In 2011, we saw the end of an era in many parts of the world, from Egypt to North Korea to Iraq. 2012 could well be a time of new beginnings, from China to Russia to the foreign policy implications of our own presidential election. Stephan Richter of the Globalist, Jessica Mathews of the Carnegie Endowment for International Peace, and Hisham Melhem of Al-Arabiya television news channel look at the year that just passed and the year ahead.
People “Trying to Take Fate Into Their Own Hands”
Richter said that we haven’t seen people “trying to take fate into their own hands” in the way that we did in 2011 since the 1990s in Eastern Europe and the Soviet Union. Mathews cautioned that the Arab awakening that happened across the Middle East in a series of protests will likely be a decades-long process, and a very fluid one. “My own feeling is that over time, this will be a moderating influence on Islamists because governing is a whole lot tougher than being in the opposition,” Mathews said.
Iran’s Missile Testing
Iran’s recent testing of long-range missiles has raised questions about how to best handle potential threats from that country. Mathews believes the test is Iran’s way of saying, “Don’t mess with us,” and thinks it’s evidence that U.s. and European sanctions have hurt Iran significantly. “Iran is more vulnerable than ever,” Melham agreed. “When they do this firing of missiles they remind me of North Korea. Expect that. This is the new normal,” Melham said.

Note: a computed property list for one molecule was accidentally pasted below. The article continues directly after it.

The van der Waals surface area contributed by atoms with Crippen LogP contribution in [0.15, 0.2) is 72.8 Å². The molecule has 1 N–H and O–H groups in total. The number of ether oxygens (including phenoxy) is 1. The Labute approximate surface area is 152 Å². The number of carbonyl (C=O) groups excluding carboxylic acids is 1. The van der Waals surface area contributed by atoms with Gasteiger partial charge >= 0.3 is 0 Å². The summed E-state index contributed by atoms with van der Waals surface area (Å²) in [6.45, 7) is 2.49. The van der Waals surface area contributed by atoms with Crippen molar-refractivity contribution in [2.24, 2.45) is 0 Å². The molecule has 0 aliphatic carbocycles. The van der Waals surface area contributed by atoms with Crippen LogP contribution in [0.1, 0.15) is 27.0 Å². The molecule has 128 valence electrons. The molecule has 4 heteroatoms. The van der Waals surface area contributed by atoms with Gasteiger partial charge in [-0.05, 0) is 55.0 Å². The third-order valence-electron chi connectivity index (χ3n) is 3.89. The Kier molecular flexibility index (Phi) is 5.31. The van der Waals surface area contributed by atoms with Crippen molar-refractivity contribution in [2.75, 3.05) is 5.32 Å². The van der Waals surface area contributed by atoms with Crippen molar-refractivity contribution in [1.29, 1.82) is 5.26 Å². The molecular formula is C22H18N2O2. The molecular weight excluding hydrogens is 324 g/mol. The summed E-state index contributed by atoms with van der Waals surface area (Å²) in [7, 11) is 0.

Leaving Iraq; Preparing For Withdrawal From Afghanistan
The U.S. officially, and fairly quietly, ended the war in Iraq in late 2011. Mathews pointed out that 2010-11 have seen the highest number of U.S. and NATO casualties in the war. “Negotiating with the Taliban is mind-bogglingly difficult,” she said. Melham agreed that the U.S. has unreliable allies in Iran, on top of a “shaky” political situation. “Militarily, the situation is untenable in terms of achieving ‘victory,’ Melham said.
Will The Euro Survive?
“The Euro will survive,” Richter said, but the most immediate question will be whether or not Greece will continue to use the currency. Mathews thinks there are plenty of potential mortal blows that could befall the Euro. The political will in Europe within the past year has never been strong enough to get ahead of what the markets are demanding, she said. Further, austerity measures alone won’t pull the region out of the downturn – there has to be concurrent growth at levels that have not yet manifested in order to get the debt levels down, she said.
You can read the full transcript here.